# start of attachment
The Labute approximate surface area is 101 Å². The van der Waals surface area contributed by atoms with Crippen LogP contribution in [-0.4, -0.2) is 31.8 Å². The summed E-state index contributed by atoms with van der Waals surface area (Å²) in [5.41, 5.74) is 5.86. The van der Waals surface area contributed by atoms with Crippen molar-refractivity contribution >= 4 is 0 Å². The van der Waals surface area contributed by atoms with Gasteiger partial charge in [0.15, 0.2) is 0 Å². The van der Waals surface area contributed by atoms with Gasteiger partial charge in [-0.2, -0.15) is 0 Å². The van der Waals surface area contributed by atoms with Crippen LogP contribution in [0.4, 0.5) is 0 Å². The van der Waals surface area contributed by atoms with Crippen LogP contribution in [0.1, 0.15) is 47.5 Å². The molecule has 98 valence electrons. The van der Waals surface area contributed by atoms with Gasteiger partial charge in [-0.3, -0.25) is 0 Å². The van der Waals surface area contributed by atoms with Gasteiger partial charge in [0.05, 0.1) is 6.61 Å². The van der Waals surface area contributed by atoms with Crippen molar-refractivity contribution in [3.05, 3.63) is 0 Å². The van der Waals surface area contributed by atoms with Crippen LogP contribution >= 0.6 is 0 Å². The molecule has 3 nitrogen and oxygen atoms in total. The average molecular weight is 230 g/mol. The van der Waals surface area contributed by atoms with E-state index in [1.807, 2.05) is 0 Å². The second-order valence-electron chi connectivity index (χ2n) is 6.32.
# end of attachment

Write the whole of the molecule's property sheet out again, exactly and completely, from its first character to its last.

The Labute approximate surface area is 101 Å². The van der Waals surface area contributed by atoms with Crippen LogP contribution in [-0.4, -0.2) is 31.8 Å². The summed E-state index contributed by atoms with van der Waals surface area (Å²) in [5.41, 5.74) is 5.86. The van der Waals surface area contributed by atoms with Crippen molar-refractivity contribution >= 4 is 0 Å². The van der Waals surface area contributed by atoms with Gasteiger partial charge in [0.15, 0.2) is 0 Å². The van der Waals surface area contributed by atoms with Gasteiger partial charge in [-0.2, -0.15) is 0 Å². The van der Waals surface area contributed by atoms with Crippen LogP contribution in [0.4, 0.5) is 0 Å². The van der Waals surface area contributed by atoms with Crippen LogP contribution in [0.1, 0.15) is 47.5 Å². The molecule has 98 valence electrons. The van der Waals surface area contributed by atoms with Gasteiger partial charge in [-0.3, -0.25) is 0 Å². The van der Waals surface area contributed by atoms with Gasteiger partial charge in [0.05, 0.1) is 6.61 Å². The van der Waals surface area contributed by atoms with Crippen molar-refractivity contribution in [3.05, 3.63) is 0 Å². The van der Waals surface area contributed by atoms with Crippen LogP contribution >= 0.6 is 0 Å². The molecule has 3 nitrogen and oxygen atoms in total. The average molecular weight is 230 g/mol. The van der Waals surface area contributed by atoms with E-state index in [1.807, 2.05) is 0 Å². The second-order valence-electron chi connectivity index (χ2n) is 6.32.